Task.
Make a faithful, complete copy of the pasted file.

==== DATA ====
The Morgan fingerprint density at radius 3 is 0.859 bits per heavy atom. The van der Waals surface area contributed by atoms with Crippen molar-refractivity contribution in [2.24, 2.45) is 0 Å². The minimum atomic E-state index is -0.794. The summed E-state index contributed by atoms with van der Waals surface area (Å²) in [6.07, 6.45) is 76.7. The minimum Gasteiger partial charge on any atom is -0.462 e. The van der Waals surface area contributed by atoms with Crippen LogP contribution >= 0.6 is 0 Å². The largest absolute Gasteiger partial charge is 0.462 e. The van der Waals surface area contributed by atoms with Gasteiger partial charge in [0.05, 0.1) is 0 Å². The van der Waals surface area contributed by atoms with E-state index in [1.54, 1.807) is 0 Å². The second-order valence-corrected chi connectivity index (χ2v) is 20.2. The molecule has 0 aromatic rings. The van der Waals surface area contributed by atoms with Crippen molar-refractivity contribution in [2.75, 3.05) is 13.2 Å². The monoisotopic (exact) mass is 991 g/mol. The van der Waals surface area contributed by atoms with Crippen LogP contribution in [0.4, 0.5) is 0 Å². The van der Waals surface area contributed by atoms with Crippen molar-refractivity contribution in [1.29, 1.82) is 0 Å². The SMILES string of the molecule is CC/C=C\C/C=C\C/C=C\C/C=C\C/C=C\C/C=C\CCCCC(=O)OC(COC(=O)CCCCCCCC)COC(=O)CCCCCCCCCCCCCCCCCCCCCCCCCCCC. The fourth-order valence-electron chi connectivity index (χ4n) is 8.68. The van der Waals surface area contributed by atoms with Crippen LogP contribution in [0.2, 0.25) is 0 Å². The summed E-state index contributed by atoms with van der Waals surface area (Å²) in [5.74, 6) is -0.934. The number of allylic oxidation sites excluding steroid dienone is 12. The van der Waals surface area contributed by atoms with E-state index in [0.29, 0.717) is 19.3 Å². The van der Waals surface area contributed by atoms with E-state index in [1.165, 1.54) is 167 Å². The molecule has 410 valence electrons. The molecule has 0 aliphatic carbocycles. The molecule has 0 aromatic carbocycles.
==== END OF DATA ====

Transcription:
The Morgan fingerprint density at radius 3 is 0.859 bits per heavy atom. The van der Waals surface area contributed by atoms with Crippen molar-refractivity contribution in [2.24, 2.45) is 0 Å². The minimum atomic E-state index is -0.794. The summed E-state index contributed by atoms with van der Waals surface area (Å²) in [6.07, 6.45) is 76.7. The minimum Gasteiger partial charge on any atom is -0.462 e. The van der Waals surface area contributed by atoms with Crippen LogP contribution >= 0.6 is 0 Å². The largest absolute Gasteiger partial charge is 0.462 e. The van der Waals surface area contributed by atoms with Gasteiger partial charge in [0.05, 0.1) is 0 Å². The van der Waals surface area contributed by atoms with E-state index in [1.54, 1.807) is 0 Å². The second-order valence-corrected chi connectivity index (χ2v) is 20.2. The molecule has 0 aromatic rings. The van der Waals surface area contributed by atoms with Crippen molar-refractivity contribution in [2.75, 3.05) is 13.2 Å². The monoisotopic (exact) mass is 991 g/mol. The van der Waals surface area contributed by atoms with Crippen LogP contribution in [0.4, 0.5) is 0 Å². The van der Waals surface area contributed by atoms with Crippen molar-refractivity contribution in [1.29, 1.82) is 0 Å². The SMILES string of the molecule is CC/C=C\C/C=C\C/C=C\C/C=C\C/C=C\C/C=C\CCCCC(=O)OC(COC(=O)CCCCCCCC)COC(=O)CCCCCCCCCCCCCCCCCCCCCCCCCCCC. The fourth-order valence-electron chi connectivity index (χ4n) is 8.68. The van der Waals surface area contributed by atoms with Crippen LogP contribution in [0.2, 0.25) is 0 Å². The summed E-state index contributed by atoms with van der Waals surface area (Å²) in [5.74, 6) is -0.934. The number of allylic oxidation sites excluding steroid dienone is 12. The van der Waals surface area contributed by atoms with E-state index in [0.29, 0.717) is 19.3 Å². The van der Waals surface area contributed by atoms with E-state index in [1.165, 1.54) is 167 Å². The molecule has 410 valence electrons. The molecule has 0 aliphatic carbocycles. The molecule has 0 aromatic carbocycles.